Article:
[Bards] Situations That Ruin Bardic Circles

T'Star bedlamandmayhem at gmail.com
Mon Apr 30 08:19:01 PDT 2007

While I agree with the intent of many of these 'rules' for a bardic
circle... frankly having a highly regimented circle to start with does
much to destroy the reasons I go.  A bardic circle is a gathering
where people go to enjoy a performance and not just their own.  And
the structuring that is being suggested sounds like the rules for the
competitions I hear about, prepare for, and participate in (when life
does not intervene, usually with no notice.)   A circle should be
/less/ formal than a competition.  If there is a

I also must add cautions about sing alongs.  They can drive people out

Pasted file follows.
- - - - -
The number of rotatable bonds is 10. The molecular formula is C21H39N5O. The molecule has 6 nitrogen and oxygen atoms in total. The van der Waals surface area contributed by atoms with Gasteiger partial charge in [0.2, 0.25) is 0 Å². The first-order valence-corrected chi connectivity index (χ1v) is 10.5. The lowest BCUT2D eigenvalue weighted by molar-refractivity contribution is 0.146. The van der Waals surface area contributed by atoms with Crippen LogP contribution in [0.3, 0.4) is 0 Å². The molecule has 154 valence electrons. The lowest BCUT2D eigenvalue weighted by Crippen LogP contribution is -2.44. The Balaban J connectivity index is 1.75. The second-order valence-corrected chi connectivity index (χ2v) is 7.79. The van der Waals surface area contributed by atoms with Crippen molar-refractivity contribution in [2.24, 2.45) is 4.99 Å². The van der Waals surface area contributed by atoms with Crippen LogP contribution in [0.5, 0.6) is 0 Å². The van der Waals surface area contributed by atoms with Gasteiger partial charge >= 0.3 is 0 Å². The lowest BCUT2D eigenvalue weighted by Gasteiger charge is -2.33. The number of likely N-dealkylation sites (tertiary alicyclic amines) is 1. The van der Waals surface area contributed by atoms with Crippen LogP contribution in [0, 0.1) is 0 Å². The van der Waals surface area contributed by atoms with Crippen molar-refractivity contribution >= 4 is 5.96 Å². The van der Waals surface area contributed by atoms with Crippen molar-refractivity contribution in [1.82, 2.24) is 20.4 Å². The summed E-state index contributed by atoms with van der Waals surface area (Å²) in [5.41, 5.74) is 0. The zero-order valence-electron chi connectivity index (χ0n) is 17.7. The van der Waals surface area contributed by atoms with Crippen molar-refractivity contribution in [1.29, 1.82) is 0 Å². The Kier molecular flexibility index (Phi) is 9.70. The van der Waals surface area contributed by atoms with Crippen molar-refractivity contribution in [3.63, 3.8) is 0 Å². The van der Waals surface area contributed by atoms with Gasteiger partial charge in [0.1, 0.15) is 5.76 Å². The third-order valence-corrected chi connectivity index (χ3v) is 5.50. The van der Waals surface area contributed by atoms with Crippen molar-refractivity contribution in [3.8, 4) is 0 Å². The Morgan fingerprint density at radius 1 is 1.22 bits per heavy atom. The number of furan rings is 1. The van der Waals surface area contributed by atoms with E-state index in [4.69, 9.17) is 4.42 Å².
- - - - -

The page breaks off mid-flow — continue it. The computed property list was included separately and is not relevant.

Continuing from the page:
as fast as they can bring them in.  ESPECIALLY if they are started at
a poorly chosen range.  I've stopped singing with my own home group in
sing alongs because they NEVER get out of alto range and I am a high
soprano.  Every time I transpose up I get sat on, even if there IS a
fifth up part that I'm singing along with.  It's gotten to the point
where it is not worth it for me to try.  At the moment if a group is
predominantly sing a longs I won't join.  I don't ask for much from a
sing a long.  Just the oportunity to actually sing with the group
without getting squashed for going up an octave because I'm a high
soprano NOT an alto and my voice does not extend far into the bass
clef.  When you have a bardic circle you're probably going to have a
wide variety of vocal ranges.  Pick something central or familiar that
can easily be taken up or down to suit the ranges of the participants,
or you've just basically told a section of your circle they're not
important enough to work with.

~Svetlana Andreivna Volkova

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